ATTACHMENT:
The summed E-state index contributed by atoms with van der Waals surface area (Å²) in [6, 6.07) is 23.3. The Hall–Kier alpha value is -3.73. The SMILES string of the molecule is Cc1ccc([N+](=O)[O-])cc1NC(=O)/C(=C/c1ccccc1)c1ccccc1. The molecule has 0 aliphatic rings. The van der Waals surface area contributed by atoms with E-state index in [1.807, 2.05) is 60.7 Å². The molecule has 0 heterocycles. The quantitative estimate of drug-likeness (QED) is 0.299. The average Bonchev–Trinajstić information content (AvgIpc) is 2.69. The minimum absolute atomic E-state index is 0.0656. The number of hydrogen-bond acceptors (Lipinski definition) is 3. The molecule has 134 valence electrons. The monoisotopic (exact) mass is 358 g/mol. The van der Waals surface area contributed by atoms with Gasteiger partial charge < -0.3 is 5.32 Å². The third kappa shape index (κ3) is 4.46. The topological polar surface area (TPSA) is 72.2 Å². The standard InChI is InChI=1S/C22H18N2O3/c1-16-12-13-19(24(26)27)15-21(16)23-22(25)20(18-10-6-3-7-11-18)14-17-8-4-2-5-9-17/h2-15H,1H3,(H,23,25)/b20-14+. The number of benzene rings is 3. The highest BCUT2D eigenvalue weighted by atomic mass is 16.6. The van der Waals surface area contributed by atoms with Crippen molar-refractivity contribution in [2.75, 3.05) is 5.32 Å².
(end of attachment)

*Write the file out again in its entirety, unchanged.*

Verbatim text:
The summed E-state index contributed by atoms with van der Waals surface area (Å²) in [6, 6.07) is 23.3. The Hall–Kier alpha value is -3.73. The SMILES string of the molecule is Cc1ccc([N+](=O)[O-])cc1NC(=O)/C(=C/c1ccccc1)c1ccccc1. The molecule has 0 aliphatic rings. The van der Waals surface area contributed by atoms with E-state index in [1.807, 2.05) is 60.7 Å². The molecule has 0 heterocycles. The quantitative estimate of drug-likeness (QED) is 0.299. The average Bonchev–Trinajstić information content (AvgIpc) is 2.69. The minimum absolute atomic E-state index is 0.0656. The number of hydrogen-bond acceptors (Lipinski definition) is 3. The molecule has 134 valence electrons. The monoisotopic (exact) mass is 358 g/mol. The van der Waals surface area contributed by atoms with Gasteiger partial charge < -0.3 is 5.32 Å². The third kappa shape index (κ3) is 4.46. The topological polar surface area (TPSA) is 72.2 Å². The standard InChI is InChI=1S/C22H18N2O3/c1-16-12-13-19(24(26)27)15-21(16)23-22(25)20(18-10-6-3-7-11-18)14-17-8-4-2-5-9-17/h2-15H,1H3,(H,23,25)/b20-14+. The number of benzene rings is 3. The highest BCUT2D eigenvalue weighted by atomic mass is 16.6. The van der Waals surface area contributed by atoms with Crippen molar-refractivity contribution in [2.75, 3.05) is 5.32 Å².